Last night at the downtown library, the mayoral candidates read from books (and, in one case, an essay) that they say helped shape their world view.
Here are the candidates' selections:
• City Council Member Bruce Harrell: Team of Rivals by Doris Kearns Goodwin, the 2005 portrait of President Lincoln and his cabinet.
• Neighborhood acivist Kate Martin: Breaking Rank by former Seattle Police Chief Norm Stamper, a 2005 memoir in which Stamper talks about the "paramilitary bureaucracy" of arch-conservative culture in American policing while advocating drug reform and pot decriminalization.
• Mayor Mike McGinn: Catch-22 by Joseph Heller, the satirical 1961 novel that follows a U.S. Army Air Forces B-25 bombardier and his attempts to stay sane while fulfilling his service requirements.
• State Sen. Ed Murray (D-43, Capitol Hill): Letter to an Innocent Bystander, a chapter from Raids on the Unspeakable, a 1966 book in which Catholic writer and mystic Thomas Merton voiced his worldly concerns.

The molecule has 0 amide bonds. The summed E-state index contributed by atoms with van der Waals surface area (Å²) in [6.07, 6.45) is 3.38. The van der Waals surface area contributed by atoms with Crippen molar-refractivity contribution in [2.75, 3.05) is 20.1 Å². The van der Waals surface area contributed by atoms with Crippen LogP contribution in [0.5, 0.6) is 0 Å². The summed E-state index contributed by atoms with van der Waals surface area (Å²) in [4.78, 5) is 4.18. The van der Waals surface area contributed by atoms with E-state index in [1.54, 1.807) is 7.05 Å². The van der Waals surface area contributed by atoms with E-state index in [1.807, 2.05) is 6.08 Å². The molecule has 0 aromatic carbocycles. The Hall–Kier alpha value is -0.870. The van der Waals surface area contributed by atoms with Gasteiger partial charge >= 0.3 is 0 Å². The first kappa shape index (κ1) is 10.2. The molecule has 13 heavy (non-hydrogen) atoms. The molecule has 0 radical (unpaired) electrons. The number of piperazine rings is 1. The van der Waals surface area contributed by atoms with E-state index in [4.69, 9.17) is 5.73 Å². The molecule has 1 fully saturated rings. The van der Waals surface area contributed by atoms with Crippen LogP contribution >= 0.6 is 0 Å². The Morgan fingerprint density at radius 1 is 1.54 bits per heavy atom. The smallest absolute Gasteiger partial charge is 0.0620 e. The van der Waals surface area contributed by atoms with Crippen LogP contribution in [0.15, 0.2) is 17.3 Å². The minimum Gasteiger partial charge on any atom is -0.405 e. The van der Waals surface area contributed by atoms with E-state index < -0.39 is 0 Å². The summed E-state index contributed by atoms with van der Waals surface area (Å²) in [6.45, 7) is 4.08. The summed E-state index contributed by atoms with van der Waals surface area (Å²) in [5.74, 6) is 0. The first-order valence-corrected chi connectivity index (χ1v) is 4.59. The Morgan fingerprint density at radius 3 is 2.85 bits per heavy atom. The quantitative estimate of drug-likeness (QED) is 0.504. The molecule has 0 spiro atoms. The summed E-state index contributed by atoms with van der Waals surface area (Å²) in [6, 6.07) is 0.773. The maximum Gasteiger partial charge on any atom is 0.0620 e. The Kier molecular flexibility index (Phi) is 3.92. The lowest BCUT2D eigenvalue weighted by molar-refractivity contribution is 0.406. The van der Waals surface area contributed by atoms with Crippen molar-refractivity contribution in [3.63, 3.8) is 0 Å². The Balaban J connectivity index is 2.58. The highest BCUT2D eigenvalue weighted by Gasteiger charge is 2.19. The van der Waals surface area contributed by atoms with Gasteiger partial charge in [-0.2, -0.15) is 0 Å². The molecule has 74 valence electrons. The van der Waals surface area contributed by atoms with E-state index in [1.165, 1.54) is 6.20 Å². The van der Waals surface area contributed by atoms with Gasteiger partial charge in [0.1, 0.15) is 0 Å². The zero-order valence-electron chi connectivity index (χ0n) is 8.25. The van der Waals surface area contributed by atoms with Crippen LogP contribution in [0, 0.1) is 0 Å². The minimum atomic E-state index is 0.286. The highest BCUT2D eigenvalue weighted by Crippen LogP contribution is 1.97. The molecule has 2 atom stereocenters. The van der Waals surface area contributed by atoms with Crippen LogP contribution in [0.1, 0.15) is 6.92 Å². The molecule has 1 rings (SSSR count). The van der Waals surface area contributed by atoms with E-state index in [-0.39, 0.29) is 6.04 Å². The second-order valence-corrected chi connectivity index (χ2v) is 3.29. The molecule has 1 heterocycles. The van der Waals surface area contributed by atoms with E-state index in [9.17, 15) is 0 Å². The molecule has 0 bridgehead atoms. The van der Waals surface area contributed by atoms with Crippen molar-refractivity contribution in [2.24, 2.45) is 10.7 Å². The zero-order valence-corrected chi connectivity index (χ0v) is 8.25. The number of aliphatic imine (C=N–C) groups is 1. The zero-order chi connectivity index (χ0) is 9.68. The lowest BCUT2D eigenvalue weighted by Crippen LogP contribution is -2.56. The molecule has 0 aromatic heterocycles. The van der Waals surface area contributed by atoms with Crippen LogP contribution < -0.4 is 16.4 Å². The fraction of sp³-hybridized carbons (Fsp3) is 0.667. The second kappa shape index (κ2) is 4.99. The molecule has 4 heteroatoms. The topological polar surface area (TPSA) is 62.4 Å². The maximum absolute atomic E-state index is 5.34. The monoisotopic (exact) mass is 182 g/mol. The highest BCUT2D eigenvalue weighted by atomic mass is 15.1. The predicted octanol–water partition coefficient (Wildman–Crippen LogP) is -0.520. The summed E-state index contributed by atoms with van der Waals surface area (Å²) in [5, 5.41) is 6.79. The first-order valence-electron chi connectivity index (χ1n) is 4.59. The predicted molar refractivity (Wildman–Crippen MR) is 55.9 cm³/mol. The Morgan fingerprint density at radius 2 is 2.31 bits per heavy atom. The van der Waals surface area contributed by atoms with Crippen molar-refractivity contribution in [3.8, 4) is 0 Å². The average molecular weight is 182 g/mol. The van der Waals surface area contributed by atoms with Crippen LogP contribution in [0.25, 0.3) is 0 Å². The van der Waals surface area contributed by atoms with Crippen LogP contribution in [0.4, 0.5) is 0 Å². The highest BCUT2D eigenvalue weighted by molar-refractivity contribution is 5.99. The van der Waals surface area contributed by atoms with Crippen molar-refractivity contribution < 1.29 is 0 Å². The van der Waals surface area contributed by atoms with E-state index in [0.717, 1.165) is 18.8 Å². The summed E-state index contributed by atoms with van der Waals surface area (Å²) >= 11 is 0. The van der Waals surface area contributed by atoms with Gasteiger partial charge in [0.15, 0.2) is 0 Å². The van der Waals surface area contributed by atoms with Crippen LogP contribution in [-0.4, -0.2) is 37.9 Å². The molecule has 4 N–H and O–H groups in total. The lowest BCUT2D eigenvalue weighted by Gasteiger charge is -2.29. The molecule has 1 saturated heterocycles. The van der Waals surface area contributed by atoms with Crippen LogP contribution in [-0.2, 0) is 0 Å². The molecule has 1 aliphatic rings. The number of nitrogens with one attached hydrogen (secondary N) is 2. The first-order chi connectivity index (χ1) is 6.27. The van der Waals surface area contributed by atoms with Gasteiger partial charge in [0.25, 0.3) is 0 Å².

• Former Seattle City Council Member Peter Steinbrueck: The Conjure Woman, an 1899 collection of stories that deal with racial issues in a post-Civil War South, as told by African-American writer Charles W. Chestnutt.
(Given that I'm currently reading World War Z, I'm pretty impressed.)
Speaking of favorites, PubliCola has joined forces with the Northwest Film Forum to sponsor a political film series that was programmed by the mayoral candidates, with each candidate picking his or her favorite political movie. Each candidate will introduce their favorite flick, explaining why it's so politically potent. The series kicks off July 5.
Divine what you will from pairing their favorite books with their film picks.
Here's the list:
Martin: All the President's Men
McGinn: To Kill a Mockingbird
Murray: The Wind that Shakes the Barley
Steinbrueck: Buddy: The Rise and Fall of America's Most Notorious Mayor
P.S. We asked each candidate to pick two movies just in case the Film Forum couldn't book their first choice. We didn't get two picks from everyone, though McGinn gave us two more to choose from—The Grapes of Wrath and Meet John Doe. Steinbrueck added Seattle favorite Grassroots and Wag the Dog, and Martin (along with Tim Burgess—who was initially part of the program) picked Milk.